Modifying, Replacing, or Deleting Subprograms
Unless you are using a more advanced GUI or IDE (integrated development environment), you only have one option to update or replace a stored function or procedure: you redefine the function or procedure by including the OR REPLACE clause, as you saw in Listing 36-1. If the stored function or procedure does not already exist, it is created; if it exists, it is replaced. This prevents error messages when you don’t care if the subprogram already exists.
To delete a subprogram, execute the DROP statement. Its syntax is as follows:
DROP (PROCEDURE | FUNCTION) proc_name;
For example, to drop the y2k_update stored procedure, execute the following command:
DROP PROCEDURE y2k_update;
Integrating Subprograms into PHP Applications
Thus far, all the examples have been demonstrated by way of the Oracle Database XE SQL Commands or SQL Developer client. While this is certainly an efficient means for testing examples, the utility of subprograms is drastically increased by the ability to incorporate them into your application. This section demonstrates just how easy it is to integrate subprograms into your PHP-driven Web application.
In the first example, you use the function created in Listing 36-1 to format a Web report. See Listing 36-2 for the PHP application that references the FORMAT_EMP function.
Listing 36-2. Stored Function to Format Employee Data (use_stored_func.php)
// Create and execute the query
// Format the table
// Output the column headers
// output the results
You can see the results for the first ten rows of the EMPLOYEES table in Figure 36-3.
Invoking a stored procedure in PHP is almost as easy. The key difference is that since you are returning results from a procedure within the PHP script, you must bind the IN and OUT variables in the stored procedure to PHP variables. In this example, you first create a procedure called say_hello_to_someone , based on the procedure say_hello you created earlier in this chapter, to address a specific person provided as input to the procedure:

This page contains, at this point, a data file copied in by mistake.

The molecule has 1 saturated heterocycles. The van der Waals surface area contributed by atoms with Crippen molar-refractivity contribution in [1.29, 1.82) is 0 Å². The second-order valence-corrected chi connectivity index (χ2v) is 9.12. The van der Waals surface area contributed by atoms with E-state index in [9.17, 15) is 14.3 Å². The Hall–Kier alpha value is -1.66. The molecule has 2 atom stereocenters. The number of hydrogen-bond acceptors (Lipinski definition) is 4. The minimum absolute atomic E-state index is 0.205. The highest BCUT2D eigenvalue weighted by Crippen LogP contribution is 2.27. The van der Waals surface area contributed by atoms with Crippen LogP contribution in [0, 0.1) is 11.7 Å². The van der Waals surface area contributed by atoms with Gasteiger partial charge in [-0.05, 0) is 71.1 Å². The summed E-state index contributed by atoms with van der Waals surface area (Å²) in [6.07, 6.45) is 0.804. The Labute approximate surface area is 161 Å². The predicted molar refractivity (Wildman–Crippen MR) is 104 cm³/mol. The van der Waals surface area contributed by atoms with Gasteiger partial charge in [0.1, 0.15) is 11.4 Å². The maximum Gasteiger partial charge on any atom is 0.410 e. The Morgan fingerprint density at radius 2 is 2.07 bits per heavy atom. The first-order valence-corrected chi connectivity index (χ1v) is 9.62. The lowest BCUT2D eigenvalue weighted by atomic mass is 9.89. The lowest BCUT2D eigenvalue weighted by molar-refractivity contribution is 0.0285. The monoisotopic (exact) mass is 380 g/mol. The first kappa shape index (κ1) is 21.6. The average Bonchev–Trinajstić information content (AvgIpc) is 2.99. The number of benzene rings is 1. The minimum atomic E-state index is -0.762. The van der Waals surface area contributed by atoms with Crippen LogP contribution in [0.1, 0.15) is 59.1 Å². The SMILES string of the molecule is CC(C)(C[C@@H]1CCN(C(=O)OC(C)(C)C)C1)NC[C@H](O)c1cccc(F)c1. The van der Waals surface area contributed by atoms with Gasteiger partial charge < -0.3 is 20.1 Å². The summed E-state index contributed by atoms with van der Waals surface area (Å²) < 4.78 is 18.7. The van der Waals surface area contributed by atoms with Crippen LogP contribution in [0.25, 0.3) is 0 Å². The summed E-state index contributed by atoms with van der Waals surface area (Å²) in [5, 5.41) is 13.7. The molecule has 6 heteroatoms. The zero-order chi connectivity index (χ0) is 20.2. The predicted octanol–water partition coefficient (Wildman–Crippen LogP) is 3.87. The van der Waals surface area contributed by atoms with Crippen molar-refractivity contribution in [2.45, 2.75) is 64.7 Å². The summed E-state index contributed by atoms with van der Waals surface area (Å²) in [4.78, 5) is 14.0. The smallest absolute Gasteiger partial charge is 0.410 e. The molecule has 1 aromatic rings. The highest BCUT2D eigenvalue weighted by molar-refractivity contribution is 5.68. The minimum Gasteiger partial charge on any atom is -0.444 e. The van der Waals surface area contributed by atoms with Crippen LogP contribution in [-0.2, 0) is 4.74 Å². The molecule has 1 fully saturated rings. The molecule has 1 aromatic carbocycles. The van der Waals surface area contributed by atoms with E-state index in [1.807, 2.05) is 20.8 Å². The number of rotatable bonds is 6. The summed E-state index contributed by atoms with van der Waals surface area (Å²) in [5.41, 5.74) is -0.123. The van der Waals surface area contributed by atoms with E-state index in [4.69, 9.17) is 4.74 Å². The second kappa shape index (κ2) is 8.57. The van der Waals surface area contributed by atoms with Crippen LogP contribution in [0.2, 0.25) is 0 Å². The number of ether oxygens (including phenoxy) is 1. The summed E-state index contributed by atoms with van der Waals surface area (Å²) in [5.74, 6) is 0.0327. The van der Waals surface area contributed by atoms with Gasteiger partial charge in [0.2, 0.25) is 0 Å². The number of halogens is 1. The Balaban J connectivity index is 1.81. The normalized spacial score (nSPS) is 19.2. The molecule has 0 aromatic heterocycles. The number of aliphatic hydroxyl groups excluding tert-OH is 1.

create or replace procedure say_hello_to_someone
To test this procedure using the SQL Commands interface, try this:
The results are as follows:
Listing 36-3 contains the PHP script to call the new procedure say_hello_to_someone and display it on a very simple Web page. Note that you execute the procedure the same way you do from the SQL Commands interface: within an anonymous PL/SQL block.
Listing 36-3. Calling a Stored Procedure from PHP (use_stored_func.php)
// Create and parse the query
oci_bind_by_name($result,':who',$who,32); // IN parameter
$who = 'Dr. Who';
// Execute the query
After you create the connection to Oracle Database XE and parse the anonymous block, you bind the PHP variables to the PL/SQL variables (for both input and output), execute the statement, and display the results on the Web page:
Hello there, Dr. Who
This chapter introduced Oracle PL/SQL, Oracle Database XE’s server-side programming language. You learned about the advantages and disadvantages to consider when determining whether this feature should be incorporated into your development strategy and all about Oracle’s specific implementation and syntax. In addition, you learned how easy it is to incorporate PL/SQL anonymous blocks, stored functions, and stored procedures into your PHP applications.
The next chapter introduces another server-side feature of Oracle Database XE: triggers.
blog comments powered by Disqus